Almost all of our “Happy Moments” are unplanned. That’s part of what makes them special. One of those occurred the other morning when I was giving Kate her meds in a cup of strawberry and banana yogurt, a favorite of hers. After her last bite, she began to whistle. (She’s hasn’t been a whistler until the past 6-12 months when she began whistling to express her happiness.)
One of my many quirks is that I often hum, whistle, or sing softly without being quite aware of doing so. In this case, I began to whistle “Let Me Call You Sweetheart.” She expressed her pleasure with a smile. It doesn’t take much encouragement for me to break into song, and I sang the song to her. Spurred on by her pleasure, I whistled “Old Man River” and followed by singing it.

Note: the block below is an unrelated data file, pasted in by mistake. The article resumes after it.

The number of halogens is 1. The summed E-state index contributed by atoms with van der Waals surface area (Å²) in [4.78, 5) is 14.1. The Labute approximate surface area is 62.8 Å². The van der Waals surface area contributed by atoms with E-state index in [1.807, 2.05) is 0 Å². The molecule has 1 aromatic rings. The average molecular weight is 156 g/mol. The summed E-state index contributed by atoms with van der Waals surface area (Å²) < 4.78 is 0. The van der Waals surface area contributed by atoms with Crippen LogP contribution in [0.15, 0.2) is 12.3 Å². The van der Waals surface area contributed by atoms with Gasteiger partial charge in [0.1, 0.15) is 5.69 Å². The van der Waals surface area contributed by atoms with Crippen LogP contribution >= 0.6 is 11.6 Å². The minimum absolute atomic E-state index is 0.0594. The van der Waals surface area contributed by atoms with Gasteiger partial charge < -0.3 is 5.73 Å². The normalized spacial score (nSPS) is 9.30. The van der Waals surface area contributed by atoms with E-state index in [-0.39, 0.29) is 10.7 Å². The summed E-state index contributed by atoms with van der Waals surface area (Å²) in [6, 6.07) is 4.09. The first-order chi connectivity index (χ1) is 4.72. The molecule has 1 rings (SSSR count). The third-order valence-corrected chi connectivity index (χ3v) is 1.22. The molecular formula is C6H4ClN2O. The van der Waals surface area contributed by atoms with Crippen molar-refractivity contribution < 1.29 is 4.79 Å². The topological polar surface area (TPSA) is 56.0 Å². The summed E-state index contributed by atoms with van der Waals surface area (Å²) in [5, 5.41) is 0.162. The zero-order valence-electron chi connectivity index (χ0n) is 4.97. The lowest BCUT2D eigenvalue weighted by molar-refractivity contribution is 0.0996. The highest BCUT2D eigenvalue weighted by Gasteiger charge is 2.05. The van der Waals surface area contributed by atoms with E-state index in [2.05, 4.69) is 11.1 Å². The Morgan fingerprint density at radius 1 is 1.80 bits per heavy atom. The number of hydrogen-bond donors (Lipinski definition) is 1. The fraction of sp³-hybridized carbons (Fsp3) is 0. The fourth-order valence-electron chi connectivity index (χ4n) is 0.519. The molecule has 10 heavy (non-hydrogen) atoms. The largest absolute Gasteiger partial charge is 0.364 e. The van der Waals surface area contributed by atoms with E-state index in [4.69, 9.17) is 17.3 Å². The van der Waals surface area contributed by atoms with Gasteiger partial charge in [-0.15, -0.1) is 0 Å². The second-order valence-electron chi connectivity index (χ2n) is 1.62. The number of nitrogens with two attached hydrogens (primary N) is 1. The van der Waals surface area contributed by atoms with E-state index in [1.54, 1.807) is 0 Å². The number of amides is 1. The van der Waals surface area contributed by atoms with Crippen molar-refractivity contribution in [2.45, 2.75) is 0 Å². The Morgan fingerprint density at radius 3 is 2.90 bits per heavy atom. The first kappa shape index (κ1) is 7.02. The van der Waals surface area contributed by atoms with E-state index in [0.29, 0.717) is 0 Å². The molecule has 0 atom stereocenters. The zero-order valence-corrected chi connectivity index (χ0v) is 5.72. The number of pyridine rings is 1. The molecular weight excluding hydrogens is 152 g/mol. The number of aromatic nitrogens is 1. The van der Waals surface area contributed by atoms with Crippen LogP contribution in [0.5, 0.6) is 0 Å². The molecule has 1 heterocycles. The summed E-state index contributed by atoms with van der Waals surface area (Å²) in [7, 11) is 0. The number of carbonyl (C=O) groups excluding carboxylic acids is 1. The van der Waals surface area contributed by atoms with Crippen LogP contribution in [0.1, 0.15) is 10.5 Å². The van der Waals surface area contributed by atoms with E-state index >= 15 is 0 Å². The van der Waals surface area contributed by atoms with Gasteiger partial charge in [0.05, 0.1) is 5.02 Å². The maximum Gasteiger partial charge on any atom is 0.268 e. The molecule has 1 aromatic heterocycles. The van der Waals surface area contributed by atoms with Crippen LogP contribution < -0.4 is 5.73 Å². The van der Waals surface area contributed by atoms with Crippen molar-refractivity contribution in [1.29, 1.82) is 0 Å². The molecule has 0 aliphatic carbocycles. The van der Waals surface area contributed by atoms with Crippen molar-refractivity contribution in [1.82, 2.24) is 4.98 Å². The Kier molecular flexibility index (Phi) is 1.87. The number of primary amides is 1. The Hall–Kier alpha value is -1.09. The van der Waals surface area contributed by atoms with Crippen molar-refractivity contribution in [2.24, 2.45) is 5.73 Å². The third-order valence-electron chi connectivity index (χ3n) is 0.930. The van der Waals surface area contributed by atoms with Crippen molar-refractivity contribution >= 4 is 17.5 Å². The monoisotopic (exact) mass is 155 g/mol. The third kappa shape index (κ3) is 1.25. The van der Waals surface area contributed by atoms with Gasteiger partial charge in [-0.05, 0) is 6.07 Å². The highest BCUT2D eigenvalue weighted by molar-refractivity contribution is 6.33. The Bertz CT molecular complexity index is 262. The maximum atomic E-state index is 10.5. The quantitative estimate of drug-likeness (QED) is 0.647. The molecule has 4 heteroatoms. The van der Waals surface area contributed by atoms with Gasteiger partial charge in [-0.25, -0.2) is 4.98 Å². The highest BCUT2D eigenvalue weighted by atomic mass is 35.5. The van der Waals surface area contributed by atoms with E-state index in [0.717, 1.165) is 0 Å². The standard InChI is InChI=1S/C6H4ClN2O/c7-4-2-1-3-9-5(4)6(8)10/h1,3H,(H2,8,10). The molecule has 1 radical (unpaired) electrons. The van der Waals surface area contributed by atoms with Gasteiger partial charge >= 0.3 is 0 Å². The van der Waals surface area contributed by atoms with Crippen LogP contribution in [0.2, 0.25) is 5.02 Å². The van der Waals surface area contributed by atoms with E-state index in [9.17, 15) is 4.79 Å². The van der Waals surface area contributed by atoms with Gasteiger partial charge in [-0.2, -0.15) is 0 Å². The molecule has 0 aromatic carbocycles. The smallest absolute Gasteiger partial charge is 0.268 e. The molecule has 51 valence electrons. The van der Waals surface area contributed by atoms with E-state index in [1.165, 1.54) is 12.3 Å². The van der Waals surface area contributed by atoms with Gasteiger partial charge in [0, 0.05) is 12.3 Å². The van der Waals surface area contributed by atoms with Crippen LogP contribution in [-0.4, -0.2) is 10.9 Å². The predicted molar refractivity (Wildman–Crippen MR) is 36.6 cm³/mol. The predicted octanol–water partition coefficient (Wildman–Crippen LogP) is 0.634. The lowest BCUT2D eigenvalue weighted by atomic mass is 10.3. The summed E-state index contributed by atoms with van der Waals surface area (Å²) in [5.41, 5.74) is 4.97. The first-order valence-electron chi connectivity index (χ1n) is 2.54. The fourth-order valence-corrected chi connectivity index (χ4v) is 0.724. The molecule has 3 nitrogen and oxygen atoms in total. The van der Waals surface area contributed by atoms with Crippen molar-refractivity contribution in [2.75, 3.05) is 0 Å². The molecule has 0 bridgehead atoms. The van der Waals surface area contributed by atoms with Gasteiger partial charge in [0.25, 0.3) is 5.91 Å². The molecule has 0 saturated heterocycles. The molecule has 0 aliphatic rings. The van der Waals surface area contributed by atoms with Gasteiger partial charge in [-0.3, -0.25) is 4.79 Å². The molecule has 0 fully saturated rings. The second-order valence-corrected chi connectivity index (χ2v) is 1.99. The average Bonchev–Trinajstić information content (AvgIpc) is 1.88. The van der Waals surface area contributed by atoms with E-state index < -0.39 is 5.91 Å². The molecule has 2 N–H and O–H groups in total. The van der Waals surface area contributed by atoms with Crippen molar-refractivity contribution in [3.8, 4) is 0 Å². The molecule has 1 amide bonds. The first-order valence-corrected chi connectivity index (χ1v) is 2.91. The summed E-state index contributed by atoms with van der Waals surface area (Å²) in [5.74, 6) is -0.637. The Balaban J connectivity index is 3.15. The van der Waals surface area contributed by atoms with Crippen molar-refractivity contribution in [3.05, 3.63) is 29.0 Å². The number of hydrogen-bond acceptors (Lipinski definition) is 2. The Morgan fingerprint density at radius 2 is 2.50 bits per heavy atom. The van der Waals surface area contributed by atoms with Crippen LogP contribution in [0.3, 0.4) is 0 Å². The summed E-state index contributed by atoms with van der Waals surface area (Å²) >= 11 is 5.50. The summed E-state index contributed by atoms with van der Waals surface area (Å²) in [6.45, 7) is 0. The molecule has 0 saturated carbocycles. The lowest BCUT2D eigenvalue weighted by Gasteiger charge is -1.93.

She was enjoying the music so much that I put on an album of children’s songs I downloaded 3-4 years ago when she was disturbed about something. Since that time, I have periodically used it for entertainment, not to solve a problem. We spent the next 20-30 minutes listening and sometimes singing songs like the “Alphabet Song,” “If You’re Happy,” and “The Bear Went Over the Mountain.”
When we finished, Kate was ready to rest, but it was another unanticipated “Happy Moment” that didn’t require any planning or great musical talent. Just two people connecting through music that added an extra measure of happiness to our day.
Some might say, “What’s so special about that?” John Zeisel answers that in his book, I’m Still Here: A Breakthrough Approach to Understanding Someone Living with Alzheimer’s. He points out that too often we treat people living with dementia like “patients” rather than as “people.” We need to accept and appreciate their capabilities that last long after the diagnosis. It’s possible to maintain positive relationships with our loved ones with dementia through many things like photos and music that have been very important to Kate and me. This particular “Happy Moment” illustrates how we are able to continue to enjoy life and each other. May it always be so.